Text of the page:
Birds in the bush worth nine in hand
By TRAVIS PURSER
Express Staff Writer
This is a story about man versus nature, the terrible struggle that ensued
and one womans big-hearted commitment that saved nine baby birds.
A resident in Carol Gordons Ketchum neighborhood had a swallow
problem. They lived under the eaves, just above the windows, and on their flights in and
out, well, they did what all birds do.
The view from inside the house was soon unacceptably marred.
The residents solution?
Hose the messy birds and their mud-constructed nests to the ground.
Gordon retells the hideous scene with obvious exasperation.
One of the nine fledglings Carol Waller feeds. "I
dont want them to be too dependent on me, because Im not their mother,"
she said. Express photo by Willy Cook
A powerful blast of water ripped the delicate nests from their moorings
sending newly hatched swallows and their parents reeling. Baby birds hung drenched and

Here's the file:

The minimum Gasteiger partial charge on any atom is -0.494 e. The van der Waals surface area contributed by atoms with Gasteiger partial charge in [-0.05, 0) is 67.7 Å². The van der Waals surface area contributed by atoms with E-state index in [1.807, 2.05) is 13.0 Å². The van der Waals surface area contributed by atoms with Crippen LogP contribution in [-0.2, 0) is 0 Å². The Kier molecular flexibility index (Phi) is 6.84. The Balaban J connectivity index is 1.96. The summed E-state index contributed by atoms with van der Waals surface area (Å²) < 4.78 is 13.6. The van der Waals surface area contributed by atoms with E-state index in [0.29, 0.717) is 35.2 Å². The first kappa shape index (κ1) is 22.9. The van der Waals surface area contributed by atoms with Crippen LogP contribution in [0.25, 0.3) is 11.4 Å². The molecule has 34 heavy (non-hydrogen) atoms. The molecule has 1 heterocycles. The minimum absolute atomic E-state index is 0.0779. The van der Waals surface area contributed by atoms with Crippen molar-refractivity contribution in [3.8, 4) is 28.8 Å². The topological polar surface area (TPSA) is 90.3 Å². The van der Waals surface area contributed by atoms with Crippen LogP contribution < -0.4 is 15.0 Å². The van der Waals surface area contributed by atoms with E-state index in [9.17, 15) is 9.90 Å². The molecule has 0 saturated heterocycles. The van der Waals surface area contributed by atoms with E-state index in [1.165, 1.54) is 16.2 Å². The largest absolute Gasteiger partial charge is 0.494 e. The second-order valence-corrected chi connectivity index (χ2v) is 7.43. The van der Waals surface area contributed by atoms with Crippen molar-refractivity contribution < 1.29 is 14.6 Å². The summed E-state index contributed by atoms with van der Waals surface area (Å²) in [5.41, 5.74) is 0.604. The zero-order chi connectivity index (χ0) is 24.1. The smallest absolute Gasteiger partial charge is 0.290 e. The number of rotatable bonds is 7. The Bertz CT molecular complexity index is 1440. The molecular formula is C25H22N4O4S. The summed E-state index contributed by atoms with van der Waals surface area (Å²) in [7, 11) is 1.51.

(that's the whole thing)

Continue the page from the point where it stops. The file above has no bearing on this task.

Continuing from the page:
helpless from branches, some dead, others barely holding on.
"This was a deliberate ploy to murder," Gordon said.
When Gordon inadvertently arrived at the carnage, she asked the resident
to stop, she recalls, but the resident said, "I dont want my windows
That was two weeks ago. Now, life is vastly different for the fledglings.
Gordon, 50, managed to save all but two of the 11 birds she collected that
day. Knowing nothing about the care and feeding of birds, she quickly learned through
trial, error and seat-of-the-pants research.
And if the day-in-and-day-out, on-the-hour feeding of the flock is more
than she bargained for, she doesnt let on. During the day, Gordon is obliged to take
them in a box wherever she goeseven to her shop on main streetso that she can
keep up with the constant feeding ritual.
Gordon, herself, doesnt have a beak, so she uses a chop stick to
insert tiny gobs of extra-lean raw hamburger, hard-boiled egg and baby cereal into the
eagerly hungry little mouths.
A few have even taken to sitting on her finger.
Even though she says all of this gives her a "motherly" sense of
satisfaction, she is a little worried about what a veterinarian friend recently told her:
because swallows bond for life, they may never fly away.
"I dont want them to be too dependent on me," she said.
"Because Im not their mother."
Gordon said she hopes to soon pass the birds along to some surrogate
swallow parents that live in a friends barn.
"Id like very much to get them back to their own kind,"